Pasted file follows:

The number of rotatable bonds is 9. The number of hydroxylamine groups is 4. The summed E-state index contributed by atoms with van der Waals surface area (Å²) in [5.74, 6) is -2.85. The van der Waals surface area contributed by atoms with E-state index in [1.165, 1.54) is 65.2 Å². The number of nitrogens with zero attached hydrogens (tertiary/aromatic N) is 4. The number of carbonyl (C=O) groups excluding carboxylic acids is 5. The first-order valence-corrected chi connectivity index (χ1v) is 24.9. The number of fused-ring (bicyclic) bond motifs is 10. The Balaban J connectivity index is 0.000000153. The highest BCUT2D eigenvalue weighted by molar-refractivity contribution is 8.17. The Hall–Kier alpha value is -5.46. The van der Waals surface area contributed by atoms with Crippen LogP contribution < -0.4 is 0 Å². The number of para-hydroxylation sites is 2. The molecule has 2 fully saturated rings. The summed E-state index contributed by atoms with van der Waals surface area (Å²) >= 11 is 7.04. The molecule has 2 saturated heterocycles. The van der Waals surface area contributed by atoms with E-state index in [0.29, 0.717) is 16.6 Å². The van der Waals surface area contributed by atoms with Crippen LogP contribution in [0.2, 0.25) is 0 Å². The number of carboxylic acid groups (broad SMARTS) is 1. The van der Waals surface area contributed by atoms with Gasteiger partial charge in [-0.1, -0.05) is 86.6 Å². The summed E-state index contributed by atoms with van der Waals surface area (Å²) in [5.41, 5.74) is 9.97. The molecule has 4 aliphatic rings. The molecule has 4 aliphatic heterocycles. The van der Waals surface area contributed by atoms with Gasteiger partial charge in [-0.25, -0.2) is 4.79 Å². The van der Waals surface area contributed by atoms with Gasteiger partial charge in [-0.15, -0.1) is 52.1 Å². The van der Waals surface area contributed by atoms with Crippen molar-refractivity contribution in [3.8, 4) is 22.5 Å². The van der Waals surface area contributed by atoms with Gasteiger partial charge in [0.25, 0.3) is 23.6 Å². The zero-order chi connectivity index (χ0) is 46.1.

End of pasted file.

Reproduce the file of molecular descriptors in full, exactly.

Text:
The number of rotatable bonds is 9. The number of hydroxylamine groups is 4. The summed E-state index contributed by atoms with van der Waals surface area (Å²) in [5.74, 6) is -2.85. The van der Waals surface area contributed by atoms with E-state index in [1.165, 1.54) is 65.2 Å². The number of nitrogens with zero attached hydrogens (tertiary/aromatic N) is 4. The number of carbonyl (C=O) groups excluding carboxylic acids is 5. The first-order valence-corrected chi connectivity index (χ1v) is 24.9. The number of fused-ring (bicyclic) bond motifs is 10. The Balaban J connectivity index is 0.000000153. The highest BCUT2D eigenvalue weighted by molar-refractivity contribution is 8.17. The Hall–Kier alpha value is -5.46. The van der Waals surface area contributed by atoms with Crippen LogP contribution < -0.4 is 0 Å². The number of para-hydroxylation sites is 2. The molecule has 2 fully saturated rings. The summed E-state index contributed by atoms with van der Waals surface area (Å²) >= 11 is 7.04. The molecule has 2 saturated heterocycles. The van der Waals surface area contributed by atoms with E-state index in [0.29, 0.717) is 16.6 Å². The van der Waals surface area contributed by atoms with Crippen LogP contribution in [0.2, 0.25) is 0 Å². The number of carboxylic acid groups (broad SMARTS) is 1. The van der Waals surface area contributed by atoms with Gasteiger partial charge in [-0.1, -0.05) is 86.6 Å². The summed E-state index contributed by atoms with van der Waals surface area (Å²) in [5.41, 5.74) is 9.97. The molecule has 4 aliphatic rings. The molecule has 4 aliphatic heterocycles. The van der Waals surface area contributed by atoms with Gasteiger partial charge in [-0.25, -0.2) is 4.79 Å². The van der Waals surface area contributed by atoms with Gasteiger partial charge in [-0.15, -0.1) is 52.1 Å². The van der Waals surface area contributed by atoms with Crippen molar-refractivity contribution in [3.8, 4) is 22.5 Å². The van der Waals surface area contributed by atoms with Gasteiger partial charge in [0.25, 0.3) is 23.6 Å². The zero-order chi connectivity index (χ0) is 46.1.